Would you say that IIT graduates are India's most valuable export?

Mr. EM RAHM (Journalist): Yes, undoubtedly.

(Footage of STAHL and Em Rahm)

STAHL: (Voiceover) Em Rahm, one of India's leading journalists, says that because the stakes are so high, a kid starts preparing early.

Mr. RAHM: Age seven, eight, 10. By 10, you know whether you've made it--you're made for it or not.

(Footage of classroom)

STAHL: (Voiceover) And at least half of these 10-year-olds told us they think they're made for it.

Unidentified Woman #2: (Unintelligible).

(Footage of classroom)

STAHL: (Voiceover) But just standing out in school won't be enough.

Unidentified Man #2: Two balances to the other.

(Footage of classroom)

STAHL: (Voiceover) At about 16, they enroll in a prep class where they're drilled for the IIT entrance exam. There are even pre-dawn tutoring classes.

Mr. RAHM: 4:30 to about 8, they--they--they are gr--they're grilled, and then they go to school.

STAHL: Regular school.

Mr. RAHM: Regular school.

STAHL: 4:30 to 8 AM.

Mr. RAHM: Yes.

STAHL: Are you saying they do that every day?

Mr. RAHM: Yes, every day, for that period.

STAHL: Two years.

Mr. RAHM: Typically two years. Classes 11 and 12, you do nothing but study.

(Footage of father and son)

STAHL: (Voiceover) And parents hover and push and fret.

Unidentified Student #3: I normally stay up all night and study for my exams. So during--during this period of preparation, my mother never used to let me prepare my own cup of tea.

STAHL: So if you stayed up all night, she stayed up all night to make your tea?

Unidentified Student #3: She--she used to stay--stay up with me. Yeah.

(Footage of STAHL with group of students)

STAHL: (Voiceover) After years of preparation, the day they and their families believe will make or break the future finally arrives.

Unidentified Student #3: On the day of the exam, my dad, my mom and my younger brother, they all accompanied me to the center.  I said, 'OK, now you can leave.  I'll come--I'll come home on my own.' But I was--I was literally amazed when I came back from the--came back out of the center and see my parents and brother still waiting for me outside the center.

STAHL: Still waiting. How many hours?

Unidentified Student #3: It was--it was close to six hours.

(Footage of classroom)

STAHL: (Voiceover) Six hours of testing, then an excruciating month long wait for the results.

Unidentified Student #2: They put them up on the Web and you can call them up. And after 10 days, you get a letter.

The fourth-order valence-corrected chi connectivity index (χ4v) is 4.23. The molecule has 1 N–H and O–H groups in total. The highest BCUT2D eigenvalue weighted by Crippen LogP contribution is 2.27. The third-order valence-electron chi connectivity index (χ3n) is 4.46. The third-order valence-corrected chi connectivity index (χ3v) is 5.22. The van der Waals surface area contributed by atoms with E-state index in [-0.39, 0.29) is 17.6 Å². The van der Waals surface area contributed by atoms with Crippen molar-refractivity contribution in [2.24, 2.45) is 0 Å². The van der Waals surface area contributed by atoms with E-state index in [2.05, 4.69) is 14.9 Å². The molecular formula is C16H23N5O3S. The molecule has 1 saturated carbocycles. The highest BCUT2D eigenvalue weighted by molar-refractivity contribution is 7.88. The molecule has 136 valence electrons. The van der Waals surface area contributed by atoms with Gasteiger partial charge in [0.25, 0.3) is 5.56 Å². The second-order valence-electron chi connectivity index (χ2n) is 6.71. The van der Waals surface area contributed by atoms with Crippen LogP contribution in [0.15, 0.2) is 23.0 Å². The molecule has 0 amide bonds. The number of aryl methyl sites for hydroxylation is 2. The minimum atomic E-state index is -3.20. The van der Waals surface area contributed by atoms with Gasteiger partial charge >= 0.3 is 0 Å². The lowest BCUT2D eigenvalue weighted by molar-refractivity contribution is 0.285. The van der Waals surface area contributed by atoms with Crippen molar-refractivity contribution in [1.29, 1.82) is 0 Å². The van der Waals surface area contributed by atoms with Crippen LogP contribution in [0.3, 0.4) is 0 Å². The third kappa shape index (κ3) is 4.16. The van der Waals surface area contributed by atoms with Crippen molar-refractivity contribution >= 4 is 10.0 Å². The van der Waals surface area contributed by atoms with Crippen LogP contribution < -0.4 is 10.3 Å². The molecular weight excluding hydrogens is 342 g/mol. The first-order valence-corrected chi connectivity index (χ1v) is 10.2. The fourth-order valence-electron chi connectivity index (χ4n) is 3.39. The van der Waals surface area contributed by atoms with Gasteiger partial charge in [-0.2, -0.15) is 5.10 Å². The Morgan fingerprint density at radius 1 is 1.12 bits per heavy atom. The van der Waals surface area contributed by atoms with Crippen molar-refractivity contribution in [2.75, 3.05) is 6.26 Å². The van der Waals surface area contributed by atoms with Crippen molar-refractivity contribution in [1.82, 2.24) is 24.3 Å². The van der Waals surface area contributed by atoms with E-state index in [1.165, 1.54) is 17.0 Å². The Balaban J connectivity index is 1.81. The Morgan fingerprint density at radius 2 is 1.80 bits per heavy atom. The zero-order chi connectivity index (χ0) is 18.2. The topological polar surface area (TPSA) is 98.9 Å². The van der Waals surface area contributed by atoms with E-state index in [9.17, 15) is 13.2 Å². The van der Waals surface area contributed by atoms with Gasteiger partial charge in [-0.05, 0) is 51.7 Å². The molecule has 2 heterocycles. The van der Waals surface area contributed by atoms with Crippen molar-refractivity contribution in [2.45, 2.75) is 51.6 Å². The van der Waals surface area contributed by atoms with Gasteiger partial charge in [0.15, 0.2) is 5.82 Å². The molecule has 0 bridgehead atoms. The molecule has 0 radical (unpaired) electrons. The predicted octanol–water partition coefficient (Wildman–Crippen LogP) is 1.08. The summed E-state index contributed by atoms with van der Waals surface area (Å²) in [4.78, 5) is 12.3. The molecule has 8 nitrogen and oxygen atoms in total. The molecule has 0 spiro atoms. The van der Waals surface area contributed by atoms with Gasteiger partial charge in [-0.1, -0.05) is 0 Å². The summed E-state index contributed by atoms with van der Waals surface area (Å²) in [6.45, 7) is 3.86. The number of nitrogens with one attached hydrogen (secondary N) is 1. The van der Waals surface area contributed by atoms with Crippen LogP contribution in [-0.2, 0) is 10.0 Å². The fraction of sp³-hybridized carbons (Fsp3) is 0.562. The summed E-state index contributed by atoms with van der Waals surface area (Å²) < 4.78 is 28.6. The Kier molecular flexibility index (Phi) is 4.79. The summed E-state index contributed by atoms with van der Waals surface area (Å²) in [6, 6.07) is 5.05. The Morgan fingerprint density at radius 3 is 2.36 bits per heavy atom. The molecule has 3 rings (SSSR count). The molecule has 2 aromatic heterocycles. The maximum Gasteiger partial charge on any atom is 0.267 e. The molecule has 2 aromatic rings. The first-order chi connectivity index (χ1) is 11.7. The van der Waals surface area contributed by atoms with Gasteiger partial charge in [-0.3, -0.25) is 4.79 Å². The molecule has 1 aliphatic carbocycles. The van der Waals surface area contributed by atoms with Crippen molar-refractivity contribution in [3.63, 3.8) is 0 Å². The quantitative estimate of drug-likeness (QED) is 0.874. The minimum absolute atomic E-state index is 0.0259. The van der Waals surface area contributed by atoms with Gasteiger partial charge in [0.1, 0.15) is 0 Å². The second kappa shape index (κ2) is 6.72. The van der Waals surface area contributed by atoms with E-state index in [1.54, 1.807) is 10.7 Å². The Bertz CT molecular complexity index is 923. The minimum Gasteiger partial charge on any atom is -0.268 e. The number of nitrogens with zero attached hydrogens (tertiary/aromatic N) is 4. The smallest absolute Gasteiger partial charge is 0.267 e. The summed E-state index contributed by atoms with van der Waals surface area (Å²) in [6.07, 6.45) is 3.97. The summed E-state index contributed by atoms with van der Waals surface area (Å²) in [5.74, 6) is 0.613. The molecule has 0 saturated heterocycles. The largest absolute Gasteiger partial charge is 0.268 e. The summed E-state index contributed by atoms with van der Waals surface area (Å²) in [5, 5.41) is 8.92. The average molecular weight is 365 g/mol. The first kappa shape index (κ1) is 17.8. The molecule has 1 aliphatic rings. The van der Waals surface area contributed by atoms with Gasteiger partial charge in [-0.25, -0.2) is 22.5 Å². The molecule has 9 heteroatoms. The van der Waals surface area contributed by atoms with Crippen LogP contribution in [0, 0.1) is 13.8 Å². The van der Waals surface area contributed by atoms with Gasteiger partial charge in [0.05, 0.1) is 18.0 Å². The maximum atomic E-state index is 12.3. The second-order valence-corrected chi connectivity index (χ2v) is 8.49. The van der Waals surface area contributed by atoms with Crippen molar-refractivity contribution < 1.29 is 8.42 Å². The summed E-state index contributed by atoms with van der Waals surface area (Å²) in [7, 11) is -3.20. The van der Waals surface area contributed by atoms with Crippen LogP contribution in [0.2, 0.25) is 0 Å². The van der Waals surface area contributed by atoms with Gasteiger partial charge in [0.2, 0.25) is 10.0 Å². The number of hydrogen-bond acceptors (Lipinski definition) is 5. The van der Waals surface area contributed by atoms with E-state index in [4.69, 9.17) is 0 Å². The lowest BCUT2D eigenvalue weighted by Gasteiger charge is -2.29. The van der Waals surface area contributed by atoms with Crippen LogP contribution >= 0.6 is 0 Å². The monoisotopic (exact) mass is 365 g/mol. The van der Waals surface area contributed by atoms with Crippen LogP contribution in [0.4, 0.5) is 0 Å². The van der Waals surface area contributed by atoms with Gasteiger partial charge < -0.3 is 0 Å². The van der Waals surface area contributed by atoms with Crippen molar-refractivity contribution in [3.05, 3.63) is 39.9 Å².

STAHL: But it's on the Web, so everybody knows.

Unidentified Student #2: Yeah.

Unidentified Student #1: You don't get your marks. Nobody...

Unidentified Student #2: You just get your rank.

Unidentified Student #1: You just get your ranks.

STAHL: Ranks. So you're first, second, third in the country.

Unidentified Student #1: Right.

STAHL: Yeah.

Unidentified Student #2: So it goes from one to...

STAHL: So everybody knows.

Unidentified Student #2: ...3,000, roughly.

STAHL: So if you were 2,999, everybody knows.

Unidentified Student #1: Everybody knows.

Unidentified Student #2: Knows.

Unidentified Student #1: And you're considered really lucky.

Unidentified Student #2: The top rankers get their photographs in the paper, you know.

STAHL: The f--the high ranks.

Unidentified Student #2: The high ranks.

Unidentified Student #1: He's one of them.

STAHL: Of course. You get--you were one of them.

Unidentified Student #2: Yes, somewhat, yeah.

STAHL: What number?

Unidentified Student #2: I was 196.

STAHL: Did you get your picture in the paper?

Unidentified Student #2: Oh, yeah.

(Footage of Student #2; photos titled The Trailblazers)

STAHL: (Voiceover) The ranking isn't just an ego trip. The top kids get to choose which campus they want and which major.

Mr. NARAYANA MURTHY: It's a big deal in India, it is.

(Footage of Murthy)

STAHL: (Voiceover) Narayana Murthy, founder of the huge software company Infosys, is known as the Bill Gates of India.

Mr. MURTHY: It's very easy to lose hope in this country.  It's very easy to set your aspirations low in this country.  But amidst all this, this competition among high-quality students, this institution of IIT, sets your aspirations much higher.

STAHL: Now what about your own son?

Mr. MURTHY: Well, my son, he wanted--probably wanted to do computer science at IIT.  To do computer science at IIT, you have to be in the top 200 and he couldn't do that, so he went to Cornell instead.

(Footage of students)

STAHL: (Voiceover) Think about that for a minute. A kid from India using an Ivy League university as a safety school. That's how smart these guys are.

Mr. MURTHY: I do know cases where students who couldn't get into computer science at IITs, they have gotten scholarship at MIT, at Princeton, at Caltech, yes, sure.

(Footage of students; classrooms)